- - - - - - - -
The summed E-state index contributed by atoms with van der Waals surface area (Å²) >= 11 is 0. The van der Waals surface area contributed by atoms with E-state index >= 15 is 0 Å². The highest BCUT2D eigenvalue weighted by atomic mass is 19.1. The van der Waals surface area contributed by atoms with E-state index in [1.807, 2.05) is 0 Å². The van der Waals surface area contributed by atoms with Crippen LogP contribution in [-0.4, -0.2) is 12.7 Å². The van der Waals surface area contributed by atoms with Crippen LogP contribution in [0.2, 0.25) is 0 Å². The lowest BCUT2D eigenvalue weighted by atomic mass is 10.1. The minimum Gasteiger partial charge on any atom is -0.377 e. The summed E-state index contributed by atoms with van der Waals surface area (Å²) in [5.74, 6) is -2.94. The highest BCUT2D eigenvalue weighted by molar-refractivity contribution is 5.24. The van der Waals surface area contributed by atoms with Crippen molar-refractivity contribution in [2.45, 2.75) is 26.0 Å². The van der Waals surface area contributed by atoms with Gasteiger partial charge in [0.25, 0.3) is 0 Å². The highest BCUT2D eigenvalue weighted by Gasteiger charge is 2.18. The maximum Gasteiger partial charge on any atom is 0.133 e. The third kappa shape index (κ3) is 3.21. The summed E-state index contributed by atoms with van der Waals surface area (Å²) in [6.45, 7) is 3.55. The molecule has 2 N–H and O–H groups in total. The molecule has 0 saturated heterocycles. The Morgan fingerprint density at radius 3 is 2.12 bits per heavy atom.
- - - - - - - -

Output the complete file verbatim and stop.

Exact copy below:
The summed E-state index contributed by atoms with van der Waals surface area (Å²) >= 11 is 0. The van der Waals surface area contributed by atoms with E-state index >= 15 is 0 Å². The highest BCUT2D eigenvalue weighted by atomic mass is 19.1. The van der Waals surface area contributed by atoms with E-state index in [1.807, 2.05) is 0 Å². The van der Waals surface area contributed by atoms with Crippen LogP contribution in [-0.4, -0.2) is 12.7 Å². The van der Waals surface area contributed by atoms with Crippen LogP contribution in [0.2, 0.25) is 0 Å². The lowest BCUT2D eigenvalue weighted by atomic mass is 10.1. The minimum Gasteiger partial charge on any atom is -0.377 e. The summed E-state index contributed by atoms with van der Waals surface area (Å²) in [5.74, 6) is -2.94. The highest BCUT2D eigenvalue weighted by molar-refractivity contribution is 5.24. The van der Waals surface area contributed by atoms with Crippen molar-refractivity contribution in [2.45, 2.75) is 26.0 Å². The van der Waals surface area contributed by atoms with Gasteiger partial charge in [0.25, 0.3) is 0 Å². The highest BCUT2D eigenvalue weighted by Gasteiger charge is 2.18. The maximum Gasteiger partial charge on any atom is 0.133 e. The third kappa shape index (κ3) is 3.21. The summed E-state index contributed by atoms with van der Waals surface area (Å²) in [6.45, 7) is 3.55. The molecule has 2 N–H and O–H groups in total. The molecule has 0 saturated heterocycles. The Morgan fingerprint density at radius 3 is 2.12 bits per heavy atom.